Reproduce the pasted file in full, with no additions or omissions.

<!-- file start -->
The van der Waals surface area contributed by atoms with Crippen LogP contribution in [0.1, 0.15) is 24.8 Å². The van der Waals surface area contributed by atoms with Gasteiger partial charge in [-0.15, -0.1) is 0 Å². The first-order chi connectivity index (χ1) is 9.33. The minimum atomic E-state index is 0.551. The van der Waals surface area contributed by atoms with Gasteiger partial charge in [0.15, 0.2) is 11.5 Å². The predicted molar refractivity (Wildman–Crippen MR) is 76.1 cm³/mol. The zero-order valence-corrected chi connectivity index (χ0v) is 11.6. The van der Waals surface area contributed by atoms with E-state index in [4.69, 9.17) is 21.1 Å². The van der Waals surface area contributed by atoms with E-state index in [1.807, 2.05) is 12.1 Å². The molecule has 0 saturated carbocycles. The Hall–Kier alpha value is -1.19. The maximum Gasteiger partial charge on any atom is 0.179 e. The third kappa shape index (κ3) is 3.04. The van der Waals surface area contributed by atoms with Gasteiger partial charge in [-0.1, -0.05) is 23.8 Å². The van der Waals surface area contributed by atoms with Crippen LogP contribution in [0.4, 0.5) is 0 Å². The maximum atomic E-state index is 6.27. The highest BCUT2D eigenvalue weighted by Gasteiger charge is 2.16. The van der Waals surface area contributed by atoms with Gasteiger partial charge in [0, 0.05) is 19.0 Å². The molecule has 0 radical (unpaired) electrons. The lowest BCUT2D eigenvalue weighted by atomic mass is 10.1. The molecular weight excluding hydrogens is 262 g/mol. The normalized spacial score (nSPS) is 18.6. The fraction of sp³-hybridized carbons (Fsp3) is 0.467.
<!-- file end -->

The van der Waals surface area contributed by atoms with Crippen LogP contribution in [0.1, 0.15) is 24.8 Å². The van der Waals surface area contributed by atoms with Gasteiger partial charge in [-0.15, -0.1) is 0 Å². The first-order chi connectivity index (χ1) is 9.33. The minimum atomic E-state index is 0.551. The van der Waals surface area contributed by atoms with Gasteiger partial charge in [0.15, 0.2) is 11.5 Å². The predicted molar refractivity (Wildman–Crippen MR) is 76.1 cm³/mol. The zero-order valence-corrected chi connectivity index (χ0v) is 11.6. The van der Waals surface area contributed by atoms with E-state index in [4.69, 9.17) is 21.1 Å². The van der Waals surface area contributed by atoms with E-state index in [1.807, 2.05) is 12.1 Å². The molecule has 0 saturated carbocycles. The Hall–Kier alpha value is -1.19. The maximum Gasteiger partial charge on any atom is 0.179 e. The third kappa shape index (κ3) is 3.04. The van der Waals surface area contributed by atoms with Gasteiger partial charge in [-0.1, -0.05) is 23.8 Å². The van der Waals surface area contributed by atoms with Crippen LogP contribution in [0.4, 0.5) is 0 Å². The maximum atomic E-state index is 6.27. The highest BCUT2D eigenvalue weighted by Gasteiger charge is 2.16. The van der Waals surface area contributed by atoms with Gasteiger partial charge in [0, 0.05) is 19.0 Å². The molecule has 0 radical (unpaired) electrons. The lowest BCUT2D eigenvalue weighted by atomic mass is 10.1. The molecular weight excluding hydrogens is 262 g/mol. The normalized spacial score (nSPS) is 18.6. The fraction of sp³-hybridized carbons (Fsp3) is 0.467.